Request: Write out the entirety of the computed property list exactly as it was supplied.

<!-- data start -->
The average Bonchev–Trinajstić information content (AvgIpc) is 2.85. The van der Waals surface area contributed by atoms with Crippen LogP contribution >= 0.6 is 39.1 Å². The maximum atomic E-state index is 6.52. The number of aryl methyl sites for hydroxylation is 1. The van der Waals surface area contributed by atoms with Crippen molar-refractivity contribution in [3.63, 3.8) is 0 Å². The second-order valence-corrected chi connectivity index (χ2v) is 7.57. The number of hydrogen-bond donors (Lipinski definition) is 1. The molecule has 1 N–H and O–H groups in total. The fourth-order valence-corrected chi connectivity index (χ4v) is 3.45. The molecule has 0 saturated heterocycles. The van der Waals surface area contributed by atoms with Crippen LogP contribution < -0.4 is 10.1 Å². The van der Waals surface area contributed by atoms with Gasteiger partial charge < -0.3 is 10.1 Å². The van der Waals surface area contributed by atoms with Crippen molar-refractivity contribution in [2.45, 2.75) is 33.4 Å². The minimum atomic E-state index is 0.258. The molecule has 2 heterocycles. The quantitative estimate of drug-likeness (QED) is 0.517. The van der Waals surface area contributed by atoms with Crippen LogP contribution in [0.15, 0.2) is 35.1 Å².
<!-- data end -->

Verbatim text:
The average Bonchev–Trinajstić information content (AvgIpc) is 2.85. The van der Waals surface area contributed by atoms with Crippen LogP contribution >= 0.6 is 39.1 Å². The maximum atomic E-state index is 6.52. The number of aryl methyl sites for hydroxylation is 1. The van der Waals surface area contributed by atoms with Crippen molar-refractivity contribution in [3.63, 3.8) is 0 Å². The second-order valence-corrected chi connectivity index (χ2v) is 7.57. The number of hydrogen-bond donors (Lipinski definition) is 1. The molecule has 1 N–H and O–H groups in total. The fourth-order valence-corrected chi connectivity index (χ4v) is 3.45. The molecule has 0 saturated heterocycles. The van der Waals surface area contributed by atoms with Crippen LogP contribution < -0.4 is 10.1 Å². The van der Waals surface area contributed by atoms with Gasteiger partial charge < -0.3 is 10.1 Å². The van der Waals surface area contributed by atoms with Crippen molar-refractivity contribution in [2.45, 2.75) is 33.4 Å². The minimum atomic E-state index is 0.258. The molecule has 2 heterocycles. The quantitative estimate of drug-likeness (QED) is 0.517. The van der Waals surface area contributed by atoms with Crippen LogP contribution in [0.15, 0.2) is 35.1 Å².